Kenosha shooter’s b.s. self-defense argument

The Daily Mail reported on Wednesday, September 23, 2020 (read story here):

“Attorneys for Kyle Rittenhouse have released new footage of the shootings he carried out during protests and riots in Kenosha, Wisconsin, arguing that they demonstrate a clear-cut case of self-defense. … In a slickly produced 11-minute video released by Wood’s #FightBack Foundation, the defense team argues that other shots were fired before and after the first fatal shooting, which killed 36-year-old Joseph Rosenbaum. …

“The video shows Rittenhouse running into a parking lot, followed by Rosenbaum and journalist Richard McGinniss, who was filming the chase on his cellphone. ‘Directly in front of Rittenhouse, armed with bats and other weapons, a mob is forming a barricade,’ according to the voiceover on the video released by Wood.

“As Rittenhouse fled, a single gunshot rang out nearby, with the muzzle flash captured on video. It’s unclear who fired the gun. Rittenhouse then turns around to face Rosenbaum, and according to McGinniss, opened fire as Rosenbaum lunged at his rifle. According to Rittenhouse’s attorneys, he fired four times. The video captures three additional shots of unknown origin immediately after Rittnehouse fired.”

First of all, I guarantee you that video will never be played in court to a jury. Do I need to explain why? Nah. It’s strictly for public relations and fundraising.

Based on the above narrative, i.e. the defense attorney’s version of events, Rittenhouse ran toward a “mob armed with bats and other weapons.” Did that mean he could open fire? No, it didn’t. He couldn’t shoot them for having “bats and other weapons” any more than they could shoot him for having an AR-15 (and, by the way, which is more lethal and threatening?).

Somebody fired a shot. Does that mean the shot was fired at Rittenhouse? No. But let’s say it was. Would that mean he could shoot back in self-defense? Let’s say yes, for now. Was Rosenbaum the person who fired the shot? No. Could Rittenhouse shoot Rosenbaum because someone else fired a shot, whether or not it was aimed at him? No. Now let’s fast-forward to the shots fired after Rittenhouse killed Rosenbaum. We don’t know if those shots were fired at Rittenhouse in retaliation for shooting Rosenbaum, but let’s assume they were, for now. Does that justify him shooting Rosenbaum ex poste facto? No.

All the defense attorney has to work with is Rosenbaum reaching for Rittenhouse’s gun barrel. Rosenbaum may have been merely trying to push it away so the gun wasn’t pointed at him. But let’s say he was trying to take the gun away from Rittenhouse. In fact, all three of the people Rittenhouse shot may have been trying to disarm him; the other two clearly were. Does that make it self-defense? You’ve gotta be kidding.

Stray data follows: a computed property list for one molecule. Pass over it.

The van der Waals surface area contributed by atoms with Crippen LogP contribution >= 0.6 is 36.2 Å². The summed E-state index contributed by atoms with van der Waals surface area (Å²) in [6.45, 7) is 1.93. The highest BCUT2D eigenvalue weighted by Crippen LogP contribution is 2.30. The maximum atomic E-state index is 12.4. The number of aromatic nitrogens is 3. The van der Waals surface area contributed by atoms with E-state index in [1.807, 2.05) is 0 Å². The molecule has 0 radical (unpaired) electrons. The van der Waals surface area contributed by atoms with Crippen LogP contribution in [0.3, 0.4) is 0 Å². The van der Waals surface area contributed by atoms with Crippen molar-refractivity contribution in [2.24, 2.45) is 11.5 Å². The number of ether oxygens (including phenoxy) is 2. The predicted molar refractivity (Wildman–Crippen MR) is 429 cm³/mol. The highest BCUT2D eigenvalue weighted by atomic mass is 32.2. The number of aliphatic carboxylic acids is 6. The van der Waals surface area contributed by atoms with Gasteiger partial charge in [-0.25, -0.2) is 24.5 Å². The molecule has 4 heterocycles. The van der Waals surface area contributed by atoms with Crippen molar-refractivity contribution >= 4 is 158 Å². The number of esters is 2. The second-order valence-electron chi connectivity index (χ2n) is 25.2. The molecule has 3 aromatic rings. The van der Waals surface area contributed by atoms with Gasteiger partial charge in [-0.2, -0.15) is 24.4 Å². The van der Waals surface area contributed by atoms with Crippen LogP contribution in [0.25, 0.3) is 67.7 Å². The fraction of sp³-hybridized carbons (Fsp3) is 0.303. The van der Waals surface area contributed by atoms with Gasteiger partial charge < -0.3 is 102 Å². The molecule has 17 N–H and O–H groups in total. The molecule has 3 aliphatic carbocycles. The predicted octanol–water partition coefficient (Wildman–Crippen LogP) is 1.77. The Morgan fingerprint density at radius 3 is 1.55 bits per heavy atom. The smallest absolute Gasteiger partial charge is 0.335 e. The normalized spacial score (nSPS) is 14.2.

You can’t kill someone for trying to take a gun away from a trigger-happy, hyped-up teenager who isn’t legally allowed to have it in the first place. Also noteworthy is that none of the other armed vigilantes on the scene felt threatened enough to defend themselves from the same protesters Rittenhouse shot up.

I’m not saying Rittenhouse has a lousy attorney. His attorney was dealt a lousy hand to play, that’s all. I’m not saying he won’t get off. I didn’t think the Malheur terrorists would get off. Juries are unpredictable.

The cutline to the photo below in the Daily Mail reads, “Videos also show a dispute between Joseph Rosenbaum (right in red shirt) and men guarding a nearby gas station prior to the shooting.” Do you see a weapon on him? Me neither. If you shoot someone in self-defense, they’d better have either a gun or a knife on them, or you’d better get a friendly corrupt cop plant one on the body. Rittenhouse has neither of those “defenses” going for him.

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  1. Mark Adams #

    So the defense attorneys are doing their job for their client. They would like the prosecutor to agree it is self defense and drop charges or not bring charges. Of course the video will be shown at trial if it goes that far.

    At some point they will ask in court for their client to be tried as a juvenile, probably followed by an appeal.

    The prosecution is going to have to work. and the defense may well get a hung jury, which could be a win, only the prosecution can do a do over.

    This case along with many others may not go the way protestors want.

  2. Roger Rabbit #

    I guess I need to explain after all why the video won’t be admitted in court. It’s not evidence. It’s not under oath. It can’t be cross-examined. It’s not a recognized form of legal argument. You would look less ignorant if you limited your wishful thinking to what a capricious jury might do. Anyone can speculate whatever they like about that. But the rules of evidence? No, that’s not amenable to fantasizing.

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